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Sonja Buchegger

Bio: Sonja Buchegger is an academic researcher from Royal Institute of Technology. The author has contributed to research in topics: Mobile ad hoc network & Encryption. The author has an hindex of 25, co-authored 56 publications receiving 6560 citations. Previous affiliations of Sonja Buchegger include IBM & University of California, Berkeley.


Papers
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Proceedings ArticleDOI
09 Jun 2002
TL;DR: It is shown that a network with CONFIDANT and up to 60% of misbehaving nodes behaves almost as well as a benign network, in sharp contrast to a defenseless network.
Abstract: Mobile ad-hoc networking works properly only if the participating nodes cooperate in routing and forwarding. However,it may be advantageous for individual nodes not to cooperate. We propose a protocol, called CONFIDANT, for making misbehavior unattractive; it is based on selective altruism and utilitarianism. It aims at detecting and isolating misbehaving nodes, thus making it unattractive to deny cooperation. Trust relationships and routing decisions are based on experienced, observed, or reported routing and forwarding behavior of other nodes. The detailed implementation of CONFIDANT in this paper assumes that the network layer is based on the Dynamic Source Routing (DSR) protocol. We present a performance analysis of DSR fortified by CONFIDANT and compare it to regular defenseless DSR. It shows that a network with CONFIDANT and up to 60% of misbehaving nodes behaves almost as well as a benign network, in sharp contrast to a defenseless network. All simulations have been implemented and performed in GloMoSim.

1,569 citations

Proceedings Article
01 Jan 2002
TL;DR: It is shown that a network with CONFIDANT and up to 60% of misbehaving nodes behaves almost as well as a benign network, in sharp contrast to a defenseless network.
Abstract: Mobile ad-hoc networking works properly only if the participating nodes cooperate in routing and forwarding. However, it may be advantageous for individual nodes not to cooperate. We propose a protocol, called CONFIDANT, for making misbehavior unattractive; it is based on selective altruism and utilitarianism. It aims at detecting and isolating misbehaving nodes, thus making it unattractive to deny cooperation. Trust relationships and routing decisions are based on experienced, observed, or reported routing and forwarding behavior of other nodes. The detailed implementation of CONFIDANT in this paper assumes that the network layer is based on the Dynamic Source Routing (DSR) protocol. We present a performance analysis of DSR fortified by CONFIDANT and compare it to regular defenseless DSR. It shows that a network with CONFIDANT and up to 60% of misbehaving nodes behaves almost as well as a benign network, in sharp contrast to a defenseless network. All simulations have been implemented and performed in GloMoSim.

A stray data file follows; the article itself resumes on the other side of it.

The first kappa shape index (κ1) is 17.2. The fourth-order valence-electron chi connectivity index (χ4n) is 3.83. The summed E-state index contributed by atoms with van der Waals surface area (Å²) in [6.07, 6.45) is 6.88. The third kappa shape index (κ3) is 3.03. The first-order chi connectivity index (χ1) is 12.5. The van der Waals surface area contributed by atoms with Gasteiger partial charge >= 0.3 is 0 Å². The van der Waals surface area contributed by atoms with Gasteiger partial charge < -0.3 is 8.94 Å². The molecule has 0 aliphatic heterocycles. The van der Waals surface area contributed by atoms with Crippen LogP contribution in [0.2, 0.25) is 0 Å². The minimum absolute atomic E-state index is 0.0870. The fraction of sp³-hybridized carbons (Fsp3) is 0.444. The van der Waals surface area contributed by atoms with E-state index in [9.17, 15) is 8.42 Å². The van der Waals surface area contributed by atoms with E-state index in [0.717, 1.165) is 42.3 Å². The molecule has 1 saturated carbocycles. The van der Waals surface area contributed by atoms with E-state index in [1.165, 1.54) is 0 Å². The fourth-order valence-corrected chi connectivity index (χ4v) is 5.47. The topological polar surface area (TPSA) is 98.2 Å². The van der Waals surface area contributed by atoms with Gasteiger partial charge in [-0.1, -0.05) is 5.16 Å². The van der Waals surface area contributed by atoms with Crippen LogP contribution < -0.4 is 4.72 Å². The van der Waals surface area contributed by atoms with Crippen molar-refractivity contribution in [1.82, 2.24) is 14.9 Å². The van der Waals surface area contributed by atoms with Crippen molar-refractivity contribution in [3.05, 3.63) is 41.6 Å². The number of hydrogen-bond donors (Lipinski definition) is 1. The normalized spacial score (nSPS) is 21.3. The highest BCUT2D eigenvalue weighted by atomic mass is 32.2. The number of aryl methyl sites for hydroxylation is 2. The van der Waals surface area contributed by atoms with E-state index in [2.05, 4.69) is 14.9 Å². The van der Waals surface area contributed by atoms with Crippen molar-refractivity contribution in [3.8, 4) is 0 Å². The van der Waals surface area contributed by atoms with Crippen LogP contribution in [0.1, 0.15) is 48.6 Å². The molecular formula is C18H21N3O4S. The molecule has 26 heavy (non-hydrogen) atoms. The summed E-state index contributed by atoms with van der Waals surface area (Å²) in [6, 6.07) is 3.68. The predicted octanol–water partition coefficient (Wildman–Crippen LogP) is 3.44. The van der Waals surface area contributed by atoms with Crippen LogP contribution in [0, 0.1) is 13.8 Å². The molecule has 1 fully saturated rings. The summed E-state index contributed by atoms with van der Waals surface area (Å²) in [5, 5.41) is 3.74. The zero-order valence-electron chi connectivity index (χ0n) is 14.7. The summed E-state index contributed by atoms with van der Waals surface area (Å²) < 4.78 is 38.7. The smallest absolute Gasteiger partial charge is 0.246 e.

1,185 citations

01 Jan 2004
TL;DR: This paper proposes a fully distributed reputation system that can cope with false disseminated information and enables redemption and prevent the sudden exploitation of good reputation built over time by introducing re-evaluation and reputation fading.
Abstract: Reputation systems can be tricked by the spread of false reputation ratings, be it false accusations or false praise. Simple solutions such as exclusively relying on one’s own direct observations have drawbacks, as they do not make use of all the information available. We propose a fully distributed reputation system that can cope with false disseminated information. In our approach, everyone maintains a reputation rating and a trust rating about everyone else that they care about. From time to time first-hand reputation information is exchanged with others; using a modified Bayesian approach we designed and present in this paper, only second-hand reputation information that is not incompatible with the current reputation rating is accepted. Thus, reputation ratings are slightly modified by accepted information. Trust ratings are updated based on the compatibility of second-hand reputation information with prior reputation ratings. Data is entirely distributed: someone’s reputation and trust is the collection of ratings maintained by others. We enable redemption and prevent the sudden exploitation of good reputation built over time by introducing re-evaluation and reputation fading.

555 citations

Proceedings ArticleDOI
31 Mar 2009